Bring the Destination to Your Event: How to Add Some Local Color

You’ve found the perfect spot for your event. It has all the amenities you want. There’s plenty of space. Parking and transportation are a breeze. And the building is beautifully designed with a mural in the lobby by that artist; it’s very impressive.

But, once you start down a hallway, it kind of feels similar to all the other places you’ve attended events. It’s not that your unhappy with the venue – quite the opposite. You just wish you could bring something special to it. 

You can. And the answer is right around the corner – in some cases, literally.

Incorporating the flavor of the location into your event is a great way to get attendees interested in coming and invested once they are there. Attendees want to get a sense of the location where they’ve traveled. The content of your event is key, but attendees also expect the event to be memorable, something they experience. They don’t want generic. They want to leave feeling that their time was well spent, and their five senses were engaged.  

In addition, some attendees may bring their spouses, who view the trip as a vacation and are coming to experience the destination. 

It’s Easy to Add Some Local Flavor to an Event, Right?

Yes and no.

It is not extremely difficult to enhance your event with some local pizzazz. However, you don’t want to go the easy route. For example, if you are having an event in Texas, you don’t want to just put out a bunch of hay bales topped by cowboy hats and throw some barbeque brisket on the table and call it a day.

There are several reasons for this. Primarily, it’s been done a million times. This is not adding local flavor to your event. It’s adding a heavy dose of schlock.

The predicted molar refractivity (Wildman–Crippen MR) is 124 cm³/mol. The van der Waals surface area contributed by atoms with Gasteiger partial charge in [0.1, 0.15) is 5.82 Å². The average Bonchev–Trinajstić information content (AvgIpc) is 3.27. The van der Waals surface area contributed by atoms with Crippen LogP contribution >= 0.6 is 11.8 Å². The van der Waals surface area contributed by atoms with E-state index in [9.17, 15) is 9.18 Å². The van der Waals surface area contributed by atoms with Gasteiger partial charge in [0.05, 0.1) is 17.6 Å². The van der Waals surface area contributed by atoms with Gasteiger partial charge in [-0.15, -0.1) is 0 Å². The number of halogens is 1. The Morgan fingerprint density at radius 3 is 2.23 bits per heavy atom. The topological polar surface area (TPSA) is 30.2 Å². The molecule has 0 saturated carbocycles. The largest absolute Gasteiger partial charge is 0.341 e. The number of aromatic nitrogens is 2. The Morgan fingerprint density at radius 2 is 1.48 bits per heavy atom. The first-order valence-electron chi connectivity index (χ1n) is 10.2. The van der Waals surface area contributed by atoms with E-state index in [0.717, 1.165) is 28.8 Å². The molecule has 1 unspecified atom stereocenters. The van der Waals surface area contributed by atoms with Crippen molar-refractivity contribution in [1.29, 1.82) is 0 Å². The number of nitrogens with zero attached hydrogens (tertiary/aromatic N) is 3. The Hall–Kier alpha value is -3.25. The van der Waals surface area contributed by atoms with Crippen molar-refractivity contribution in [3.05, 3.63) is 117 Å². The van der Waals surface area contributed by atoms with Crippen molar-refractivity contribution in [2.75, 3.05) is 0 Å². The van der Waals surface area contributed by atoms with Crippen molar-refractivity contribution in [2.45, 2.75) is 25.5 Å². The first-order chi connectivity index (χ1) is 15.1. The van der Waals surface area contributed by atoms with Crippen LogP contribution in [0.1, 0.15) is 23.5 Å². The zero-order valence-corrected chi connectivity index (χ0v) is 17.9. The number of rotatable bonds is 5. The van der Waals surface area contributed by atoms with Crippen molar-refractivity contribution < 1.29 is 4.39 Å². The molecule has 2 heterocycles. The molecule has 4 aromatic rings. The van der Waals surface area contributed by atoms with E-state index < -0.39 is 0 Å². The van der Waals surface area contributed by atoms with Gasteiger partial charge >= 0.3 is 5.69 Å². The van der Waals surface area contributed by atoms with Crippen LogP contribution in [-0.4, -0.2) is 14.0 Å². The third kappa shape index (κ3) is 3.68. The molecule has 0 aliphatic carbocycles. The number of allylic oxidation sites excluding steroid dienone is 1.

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Photo Credit: Ultimate Ventures

Now, this isn’t to say you can’t embrace Texas’ western history – just find a way to make it interesting. Yes, slow cooked, smoked brisket tastes amazing (and Texans are fond of eating it), so if you want to include it on your menu, find a place that has been cooking their beef the same way for decades. Maybe a place where the restaurant has been passed down through generations. Instead of just hay bales and cowboy hats, why not have an instructor provide lessons on how to two-step or line dance.

However, it’s also a trap to become too bogged down in the past. Again, using the Texas example, cattle drives are a big part of Texas’ history, but what can you tell people about what’s happening now in the current area? Many parts of Texas have a burgeoning culinary scene, craft beer is booming, major and minor league sports are available year-round, and a variety of artistic movements are happening across the state. 

Culture

The venue you choose can be just the start of the cultural journey. If your location has some historical importance, make sure to highlight that while promoting the event. Or the location may provide a view of the city or specific landmarks. This can be especially effective if you are able to watch the day turn to night, maybe during a cocktail hour or networking session.

Another idea is to hold a portion of your event at a museum, art gallery, or a historic landmark. A specific area of these facilities is usually available to rent for parties and events. Immersing attendees in the culture of an area will help them get a feel for what makes the destination unique. Or, if getting out for an evening is not an option, you could find some

local artists and use their works to decorate your venue.

Food and Beverage